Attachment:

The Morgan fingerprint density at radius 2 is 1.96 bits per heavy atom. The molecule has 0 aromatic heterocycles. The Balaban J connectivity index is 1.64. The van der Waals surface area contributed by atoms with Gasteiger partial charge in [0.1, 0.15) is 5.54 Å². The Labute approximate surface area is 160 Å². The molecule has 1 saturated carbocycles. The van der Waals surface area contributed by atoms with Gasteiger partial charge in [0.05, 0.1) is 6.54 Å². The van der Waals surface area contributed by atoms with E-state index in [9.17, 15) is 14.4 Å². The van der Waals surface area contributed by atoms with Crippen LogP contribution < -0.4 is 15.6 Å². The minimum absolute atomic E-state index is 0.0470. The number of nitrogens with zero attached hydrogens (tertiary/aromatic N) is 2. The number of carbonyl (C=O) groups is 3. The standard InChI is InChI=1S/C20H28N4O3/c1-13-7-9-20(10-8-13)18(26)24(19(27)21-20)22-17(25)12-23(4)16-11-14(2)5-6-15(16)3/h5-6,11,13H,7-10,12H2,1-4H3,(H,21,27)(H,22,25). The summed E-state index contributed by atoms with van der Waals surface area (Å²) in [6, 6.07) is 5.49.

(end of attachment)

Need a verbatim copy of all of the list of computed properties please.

The Morgan fingerprint density at radius 2 is 1.96 bits per heavy atom. The molecule has 0 aromatic heterocycles. The Balaban J connectivity index is 1.64. The van der Waals surface area contributed by atoms with Gasteiger partial charge in [0.1, 0.15) is 5.54 Å². The Labute approximate surface area is 160 Å². The molecule has 1 saturated carbocycles. The van der Waals surface area contributed by atoms with Gasteiger partial charge in [0.05, 0.1) is 6.54 Å². The van der Waals surface area contributed by atoms with E-state index in [9.17, 15) is 14.4 Å². The van der Waals surface area contributed by atoms with Crippen LogP contribution < -0.4 is 15.6 Å². The minimum absolute atomic E-state index is 0.0470. The number of nitrogens with zero attached hydrogens (tertiary/aromatic N) is 2. The number of carbonyl (C=O) groups is 3. The standard InChI is InChI=1S/C20H28N4O3/c1-13-7-9-20(10-8-13)18(26)24(19(27)21-20)22-17(25)12-23(4)16-11-14(2)5-6-15(16)3/h5-6,11,13H,7-10,12H2,1-4H3,(H,21,27)(H,22,25). The summed E-state index contributed by atoms with van der Waals surface area (Å²) in [6, 6.07) is 5.49.